How does that have anything to do with what I posted, which was merely that regarding religion you can pretty much say what you want about what you are? The First Amendment doesn’t distinguish between organized and non-organized religions.

      So the Phelps Freaks have a legal right to call themselves Baptists and the others who call themselves Baptists can disown the Phelps Freaks, but can’t legally do anything to stop the freaks from claiming they are Baptists.

      If you want a good example, look at http://www.youtube.com/watch?v=In8a0PyDjN8&feature=player_embedded (which QUEERTY posted previously). It’s some wiseass pretending to be the first Asian member of the Westboro Baptist Church and ridiculing them by acting even crazier than they do. He has the same same legal rights regarding what he’s spouting as they do – the right to spew to one’s heart’s content. He can claim to be a member, they can claim he isn’t, and the rest of us can either decide whom to believe or simply laugh at the lot of them. My vote would be to claim the Asian guy’s a member – mostly because it might give Fred Phelps a heart attack given how outrageous the Asian guy was!

      Feb 14, 2010 at 7:14 pm · @ReplyReply to this comment ·
    • Flossie666
      Flossie666

      @Terry:
      what he said…
      Do you know that if you try to annul your Roman Catholic marriage
      on the grounds of homosexual adultery, it won’t be granted?
      Even the Greek Orthodox grant annulments if the wife catches her husband having gay sex (the coy oompaloompa is the most famous example).

      Feb 14, 2010 at 8:45 pm · @ReplyReply to this comment ·
    • Brian NYC
      Brian NYC

      @Jon: Acceptance jon? Is that it, just acceptance? We don’t need to be accepted – there is nothing wrong with us.

      Tell your Episcopalians to end the Christian belief/teaching that homosexuals are wrong. They haven’t done that yet. All the acceptance and rainbow flags doesn’t change that reality.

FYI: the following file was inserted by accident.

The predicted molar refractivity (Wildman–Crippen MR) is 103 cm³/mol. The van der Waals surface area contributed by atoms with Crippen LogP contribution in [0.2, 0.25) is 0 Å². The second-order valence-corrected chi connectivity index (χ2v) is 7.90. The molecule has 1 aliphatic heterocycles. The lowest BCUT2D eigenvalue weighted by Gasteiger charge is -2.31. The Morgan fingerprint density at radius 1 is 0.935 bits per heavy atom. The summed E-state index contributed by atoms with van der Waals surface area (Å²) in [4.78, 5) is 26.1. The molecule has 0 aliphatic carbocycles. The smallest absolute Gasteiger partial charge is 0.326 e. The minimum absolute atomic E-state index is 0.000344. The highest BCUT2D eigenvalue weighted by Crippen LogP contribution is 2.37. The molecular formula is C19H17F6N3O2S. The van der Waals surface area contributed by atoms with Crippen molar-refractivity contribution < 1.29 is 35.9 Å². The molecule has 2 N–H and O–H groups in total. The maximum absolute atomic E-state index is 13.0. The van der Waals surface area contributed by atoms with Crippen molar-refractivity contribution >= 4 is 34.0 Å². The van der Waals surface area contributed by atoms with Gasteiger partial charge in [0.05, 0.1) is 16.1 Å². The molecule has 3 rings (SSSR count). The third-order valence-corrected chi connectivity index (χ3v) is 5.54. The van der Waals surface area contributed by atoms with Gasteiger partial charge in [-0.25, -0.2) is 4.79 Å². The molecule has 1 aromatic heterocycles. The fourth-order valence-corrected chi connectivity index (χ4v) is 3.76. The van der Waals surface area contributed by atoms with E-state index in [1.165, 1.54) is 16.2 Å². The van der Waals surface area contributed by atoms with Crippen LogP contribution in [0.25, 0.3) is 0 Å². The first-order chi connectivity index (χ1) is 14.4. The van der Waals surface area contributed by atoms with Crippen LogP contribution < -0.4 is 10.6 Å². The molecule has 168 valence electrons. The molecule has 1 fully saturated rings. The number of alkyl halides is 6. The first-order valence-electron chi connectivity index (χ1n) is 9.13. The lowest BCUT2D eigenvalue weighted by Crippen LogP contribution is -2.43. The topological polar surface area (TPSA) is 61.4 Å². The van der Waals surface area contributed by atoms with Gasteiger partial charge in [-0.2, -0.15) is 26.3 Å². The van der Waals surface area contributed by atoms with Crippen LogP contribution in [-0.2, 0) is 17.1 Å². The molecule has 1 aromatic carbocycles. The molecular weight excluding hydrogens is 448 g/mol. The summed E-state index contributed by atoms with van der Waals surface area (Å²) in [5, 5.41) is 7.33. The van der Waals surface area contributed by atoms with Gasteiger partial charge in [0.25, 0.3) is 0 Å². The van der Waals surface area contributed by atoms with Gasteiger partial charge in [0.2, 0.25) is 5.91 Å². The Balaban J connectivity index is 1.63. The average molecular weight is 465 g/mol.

Feb 14, 2010 at 9:06 pm · @ReplyReply to this comment ·
    • schlukitz
      schlukitz

      No. 32 · Brian NYC

      Acceptance I hate that fucking word too. It sounds so conditional.

      “We know that you have a horrible sickness, but that’s ok…we accept you. Keep your distance from our children, however.

      Tolerance is another word I cannot stand…as in being put-up with. Grudging allowing your existence, even though you do not meet their standards.

      Despite the fact that you stink to holy hell,we’ll tolerate you. But, don’t sit too close to us in Church.

      Both denigrating terms make it sound like someone has put a gun to their heads and are forcing them to do it because after all is said and done, you are still WRONG.

      For my money, people who use these terms with LGBT people can stick both of them where the sun does not shine!

      Feb 14, 2010 at 11:17 pm · @ReplyReply to this comment ·
    • B
      B

      No. 32 · Brian NYC wrote, “@Jon: Acceptance jon? Is that it, just acceptance? We don’t need to be accepted – there is nothing wrong with us.”

      Oh please. Jon is obviously using “acceptance” in the sense of
      “American Express accepted here”. The word can be used in a way that is not judgmental, but rather to distinguish one organization from others with different policies.

      If you are gay and into going to church, don’t you think you might want to know which ones will not treat you like a pariah so you don’t have to try one after the other until you find a reasonable one?

      Feb 15, 2010 at 9:02 pm · @ReplyReply to this comment ·